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I had scarcely had time to enjoy the coach and to think how like a strawyard it was, and yet how like a ragshop, and to wonder why the horses' nosebags were kept inside, when I observed the coachman beginning to get down, as if we were going to stop presently. And stop we presently did, in a gloomy street, at certain offices with an open door, whereon was painted MR. JAGGERS.
"How much?" I asked the coachman.
The coachman answered, "A shillingunless you wish to make it more."
I naturally said I had no wish to make it more.
"Then it must be a shilling," observed the coachman. "I don't want to get into trouble. I know him!" He darkly closed an eye at Mr.
Jaggers's name, and shook his head.
When he had got his shilling, and had in course of time completed the ascent to his box, and had got away (which appeared to relieve his mind), I went into the front office with my little portmanteau in my hand and asked, Was Mr. Jaggers at home?
"He is not," returned the clerk. "He is in Court at present. Am I addressing Mr. Pip?"
I signified that he was addressing Mr. Pip.
"Mr. Jaggers left word, would you wait in his room. He couldn't say how long he might be, having a case on. But it stands to reason, his time being valuable, that he won't be longer than he can help."
With those words, the clerk opened a door, and ushered me into an inner chamber at the back. Here, we found a gentleman with one eye, in a velveteen suit and kneebreeches, who wiped his nose with his sleeve on being interrupted in the perusal of the newspaper.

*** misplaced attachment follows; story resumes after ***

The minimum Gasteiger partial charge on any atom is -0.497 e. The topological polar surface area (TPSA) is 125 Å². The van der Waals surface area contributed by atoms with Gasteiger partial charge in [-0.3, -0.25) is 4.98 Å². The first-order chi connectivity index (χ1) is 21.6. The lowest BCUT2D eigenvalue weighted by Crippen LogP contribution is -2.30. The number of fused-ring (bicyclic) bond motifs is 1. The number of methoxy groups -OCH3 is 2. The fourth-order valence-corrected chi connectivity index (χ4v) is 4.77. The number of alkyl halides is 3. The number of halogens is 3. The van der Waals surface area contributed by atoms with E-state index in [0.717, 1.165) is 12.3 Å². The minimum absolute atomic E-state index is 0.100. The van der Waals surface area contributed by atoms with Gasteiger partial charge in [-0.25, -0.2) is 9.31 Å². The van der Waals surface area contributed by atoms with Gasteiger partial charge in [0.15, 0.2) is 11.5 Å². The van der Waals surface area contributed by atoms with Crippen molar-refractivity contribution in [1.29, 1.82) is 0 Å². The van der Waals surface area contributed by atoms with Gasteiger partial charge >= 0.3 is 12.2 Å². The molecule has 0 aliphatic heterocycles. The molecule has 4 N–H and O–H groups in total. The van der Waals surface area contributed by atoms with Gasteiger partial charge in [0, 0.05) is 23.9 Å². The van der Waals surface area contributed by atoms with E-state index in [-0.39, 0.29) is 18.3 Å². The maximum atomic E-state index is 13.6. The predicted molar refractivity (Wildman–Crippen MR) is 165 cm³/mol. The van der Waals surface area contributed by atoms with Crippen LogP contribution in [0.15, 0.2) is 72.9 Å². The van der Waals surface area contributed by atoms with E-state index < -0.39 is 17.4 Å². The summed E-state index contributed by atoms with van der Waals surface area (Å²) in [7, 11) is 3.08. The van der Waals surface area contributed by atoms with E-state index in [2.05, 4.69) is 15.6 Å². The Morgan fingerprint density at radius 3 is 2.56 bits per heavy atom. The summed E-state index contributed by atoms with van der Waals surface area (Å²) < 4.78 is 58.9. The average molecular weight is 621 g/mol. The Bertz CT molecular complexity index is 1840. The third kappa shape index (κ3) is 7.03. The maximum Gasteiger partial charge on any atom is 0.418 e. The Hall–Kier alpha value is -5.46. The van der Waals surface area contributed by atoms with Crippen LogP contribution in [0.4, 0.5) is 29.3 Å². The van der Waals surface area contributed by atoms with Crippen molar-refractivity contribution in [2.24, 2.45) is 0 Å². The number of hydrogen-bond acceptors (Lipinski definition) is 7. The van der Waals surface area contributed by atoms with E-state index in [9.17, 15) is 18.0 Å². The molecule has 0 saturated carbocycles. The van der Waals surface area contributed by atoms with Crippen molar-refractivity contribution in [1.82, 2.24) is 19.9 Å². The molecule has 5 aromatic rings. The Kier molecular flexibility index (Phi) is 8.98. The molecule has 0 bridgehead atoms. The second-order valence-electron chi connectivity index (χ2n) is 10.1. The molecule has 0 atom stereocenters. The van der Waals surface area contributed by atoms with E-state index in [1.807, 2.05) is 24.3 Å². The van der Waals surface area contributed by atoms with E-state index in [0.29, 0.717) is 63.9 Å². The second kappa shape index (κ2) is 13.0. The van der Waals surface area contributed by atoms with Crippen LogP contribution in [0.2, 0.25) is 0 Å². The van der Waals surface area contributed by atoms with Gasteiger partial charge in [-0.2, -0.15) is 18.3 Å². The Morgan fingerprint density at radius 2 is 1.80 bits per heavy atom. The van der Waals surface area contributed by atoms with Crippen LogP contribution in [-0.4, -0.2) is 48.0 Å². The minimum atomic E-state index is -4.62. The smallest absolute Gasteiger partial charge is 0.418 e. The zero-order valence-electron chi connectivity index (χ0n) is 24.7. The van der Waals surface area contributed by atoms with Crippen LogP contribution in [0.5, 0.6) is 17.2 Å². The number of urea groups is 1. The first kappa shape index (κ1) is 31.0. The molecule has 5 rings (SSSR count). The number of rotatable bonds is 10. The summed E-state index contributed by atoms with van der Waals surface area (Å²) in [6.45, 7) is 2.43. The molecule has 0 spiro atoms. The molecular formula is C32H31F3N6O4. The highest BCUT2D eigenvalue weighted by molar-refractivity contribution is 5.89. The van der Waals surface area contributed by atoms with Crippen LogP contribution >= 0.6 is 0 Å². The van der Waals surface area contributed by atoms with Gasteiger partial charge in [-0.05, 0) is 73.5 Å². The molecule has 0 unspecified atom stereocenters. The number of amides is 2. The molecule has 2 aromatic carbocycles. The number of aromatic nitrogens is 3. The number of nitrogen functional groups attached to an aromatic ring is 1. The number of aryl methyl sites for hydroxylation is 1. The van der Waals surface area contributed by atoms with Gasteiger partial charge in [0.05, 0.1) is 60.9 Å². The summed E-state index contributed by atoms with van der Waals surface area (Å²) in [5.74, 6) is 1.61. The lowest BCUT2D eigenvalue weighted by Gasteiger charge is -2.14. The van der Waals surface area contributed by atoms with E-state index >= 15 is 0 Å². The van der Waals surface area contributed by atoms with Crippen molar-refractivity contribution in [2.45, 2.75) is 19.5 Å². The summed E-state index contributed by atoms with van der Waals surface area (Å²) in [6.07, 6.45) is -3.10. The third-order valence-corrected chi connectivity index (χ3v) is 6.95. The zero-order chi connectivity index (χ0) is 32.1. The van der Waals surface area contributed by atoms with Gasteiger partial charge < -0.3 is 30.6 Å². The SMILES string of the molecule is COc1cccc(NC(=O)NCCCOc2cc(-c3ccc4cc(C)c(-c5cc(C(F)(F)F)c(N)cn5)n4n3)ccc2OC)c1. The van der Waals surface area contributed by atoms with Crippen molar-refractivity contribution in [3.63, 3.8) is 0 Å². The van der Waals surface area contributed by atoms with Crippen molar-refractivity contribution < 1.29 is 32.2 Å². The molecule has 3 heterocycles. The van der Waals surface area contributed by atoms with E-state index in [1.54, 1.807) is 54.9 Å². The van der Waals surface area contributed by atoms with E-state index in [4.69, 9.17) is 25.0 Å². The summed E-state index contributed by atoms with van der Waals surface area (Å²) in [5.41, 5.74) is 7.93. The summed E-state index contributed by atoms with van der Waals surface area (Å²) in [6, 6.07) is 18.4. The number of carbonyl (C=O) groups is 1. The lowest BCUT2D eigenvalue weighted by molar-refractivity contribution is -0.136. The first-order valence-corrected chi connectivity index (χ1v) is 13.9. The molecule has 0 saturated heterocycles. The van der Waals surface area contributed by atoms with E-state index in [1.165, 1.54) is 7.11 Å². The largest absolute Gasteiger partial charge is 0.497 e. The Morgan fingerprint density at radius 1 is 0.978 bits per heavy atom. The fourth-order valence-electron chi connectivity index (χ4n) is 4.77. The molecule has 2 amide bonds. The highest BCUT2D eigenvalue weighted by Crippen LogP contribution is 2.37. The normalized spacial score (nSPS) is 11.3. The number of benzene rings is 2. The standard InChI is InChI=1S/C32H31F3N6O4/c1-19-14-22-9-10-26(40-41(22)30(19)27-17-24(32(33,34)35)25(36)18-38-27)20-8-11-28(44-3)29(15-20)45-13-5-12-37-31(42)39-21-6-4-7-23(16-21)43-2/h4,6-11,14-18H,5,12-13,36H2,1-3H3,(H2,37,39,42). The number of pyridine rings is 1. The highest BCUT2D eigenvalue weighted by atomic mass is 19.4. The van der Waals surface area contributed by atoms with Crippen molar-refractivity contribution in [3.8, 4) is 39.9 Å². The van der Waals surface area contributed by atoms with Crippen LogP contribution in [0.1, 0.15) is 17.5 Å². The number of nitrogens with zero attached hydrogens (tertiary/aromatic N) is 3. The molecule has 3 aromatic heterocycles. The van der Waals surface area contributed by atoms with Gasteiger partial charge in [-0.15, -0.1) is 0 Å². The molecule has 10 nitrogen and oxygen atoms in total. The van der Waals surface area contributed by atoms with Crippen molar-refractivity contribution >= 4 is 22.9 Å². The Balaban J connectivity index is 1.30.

"Go and wait outside, Mike," said the clerk.
I began to say that I hoped I was not interrupting, when the clerk shoved this gentleman out with as little ceremony as I ever saw used, and tossing his fur cap out after him, left me alone.
Mr. Jaggers's room was lighted by a skylight only, and was a most dismal place; the skylight, eccentrically pitched like a broken head, and the distorted adjoining houses looking as if they had twisted themselves to peep down at me through it. There were not so many papers about, as I should have expected to see; and there were some odd objects about, that I should not have expected to see,such as an old rusty pistol, a sword in a scabbard, several strangelooking boxes and packages, and two dreadful casts on a shelf, of faces peculiarly swollen, and twitchy about the nose. Mr.
Jaggers's own highbacked chair was of deadly black horsehair, with rows of brass nails round it, like a coffin; and I fancied I could see how he leaned back in it, and bit his forefinger at the clients. The room was but small, and the clients seemed to have had a habit of backing up against the wall; the wall, especially opposite to Mr. Jaggers's chair, being greasy with shoulders. I recalled, too, that the oneeyed gentleman had shuffled forth against the wall when I was the innocent cause of his being turned out.
I sat down in the cliental chair placed over against Mr. Jaggers's chair, and became fascinated by the dismal atmosphere of the place.